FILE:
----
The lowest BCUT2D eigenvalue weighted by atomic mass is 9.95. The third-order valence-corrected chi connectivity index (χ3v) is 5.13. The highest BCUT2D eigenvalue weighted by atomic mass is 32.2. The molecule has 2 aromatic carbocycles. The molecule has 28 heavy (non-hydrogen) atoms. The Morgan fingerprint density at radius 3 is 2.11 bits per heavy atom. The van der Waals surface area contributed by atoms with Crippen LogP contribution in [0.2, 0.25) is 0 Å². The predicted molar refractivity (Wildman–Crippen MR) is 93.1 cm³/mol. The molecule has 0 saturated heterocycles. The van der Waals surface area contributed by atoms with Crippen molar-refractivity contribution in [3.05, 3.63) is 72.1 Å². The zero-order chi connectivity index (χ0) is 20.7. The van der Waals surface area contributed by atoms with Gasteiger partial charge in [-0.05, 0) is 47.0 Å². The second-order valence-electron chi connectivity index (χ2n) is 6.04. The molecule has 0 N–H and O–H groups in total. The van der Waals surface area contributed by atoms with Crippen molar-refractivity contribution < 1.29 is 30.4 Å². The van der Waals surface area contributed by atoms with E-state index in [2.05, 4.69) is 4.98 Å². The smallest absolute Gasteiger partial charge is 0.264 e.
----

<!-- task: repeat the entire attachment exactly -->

The lowest BCUT2D eigenvalue weighted by atomic mass is 9.95. The third-order valence-corrected chi connectivity index (χ3v) is 5.13. The highest BCUT2D eigenvalue weighted by atomic mass is 32.2. The molecule has 2 aromatic carbocycles. The molecule has 28 heavy (non-hydrogen) atoms. The Morgan fingerprint density at radius 3 is 2.11 bits per heavy atom. The van der Waals surface area contributed by atoms with Crippen LogP contribution in [0.2, 0.25) is 0 Å². The predicted molar refractivity (Wildman–Crippen MR) is 93.1 cm³/mol. The molecule has 0 saturated heterocycles. The van der Waals surface area contributed by atoms with Crippen molar-refractivity contribution in [3.05, 3.63) is 72.1 Å². The zero-order chi connectivity index (χ0) is 20.7. The van der Waals surface area contributed by atoms with Gasteiger partial charge in [-0.05, 0) is 47.0 Å². The second-order valence-electron chi connectivity index (χ2n) is 6.04. The molecule has 0 N–H and O–H groups in total. The van der Waals surface area contributed by atoms with Crippen molar-refractivity contribution < 1.29 is 30.4 Å². The van der Waals surface area contributed by atoms with E-state index in [2.05, 4.69) is 4.98 Å². The smallest absolute Gasteiger partial charge is 0.264 e.